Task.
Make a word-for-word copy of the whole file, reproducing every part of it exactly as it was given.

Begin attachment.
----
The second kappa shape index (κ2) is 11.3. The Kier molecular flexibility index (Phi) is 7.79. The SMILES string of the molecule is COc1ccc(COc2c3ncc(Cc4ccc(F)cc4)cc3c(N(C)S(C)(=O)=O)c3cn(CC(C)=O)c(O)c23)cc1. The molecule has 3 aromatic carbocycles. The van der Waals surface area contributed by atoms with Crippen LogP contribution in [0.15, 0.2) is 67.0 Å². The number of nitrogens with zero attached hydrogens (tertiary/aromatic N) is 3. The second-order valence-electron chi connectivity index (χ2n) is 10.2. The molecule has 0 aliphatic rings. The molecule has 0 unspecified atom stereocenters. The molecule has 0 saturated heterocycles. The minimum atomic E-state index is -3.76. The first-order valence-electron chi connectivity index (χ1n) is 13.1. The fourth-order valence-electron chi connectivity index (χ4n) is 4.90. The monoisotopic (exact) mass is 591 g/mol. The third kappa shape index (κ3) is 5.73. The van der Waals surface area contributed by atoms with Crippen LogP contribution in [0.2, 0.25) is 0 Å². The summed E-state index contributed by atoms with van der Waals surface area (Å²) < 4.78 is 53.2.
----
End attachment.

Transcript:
The second kappa shape index (κ2) is 11.3. The Kier molecular flexibility index (Phi) is 7.79. The SMILES string of the molecule is COc1ccc(COc2c3ncc(Cc4ccc(F)cc4)cc3c(N(C)S(C)(=O)=O)c3cn(CC(C)=O)c(O)c23)cc1. The molecule has 3 aromatic carbocycles. The van der Waals surface area contributed by atoms with Crippen LogP contribution in [0.15, 0.2) is 67.0 Å². The number of nitrogens with zero attached hydrogens (tertiary/aromatic N) is 3. The second-order valence-electron chi connectivity index (χ2n) is 10.2. The molecule has 0 aliphatic rings. The molecule has 0 unspecified atom stereocenters. The molecule has 0 saturated heterocycles. The minimum atomic E-state index is -3.76. The first-order valence-electron chi connectivity index (χ1n) is 13.1. The fourth-order valence-electron chi connectivity index (χ4n) is 4.90. The monoisotopic (exact) mass is 591 g/mol. The third kappa shape index (κ3) is 5.73. The van der Waals surface area contributed by atoms with Crippen LogP contribution in [0.2, 0.25) is 0 Å². The summed E-state index contributed by atoms with van der Waals surface area (Å²) < 4.78 is 53.2.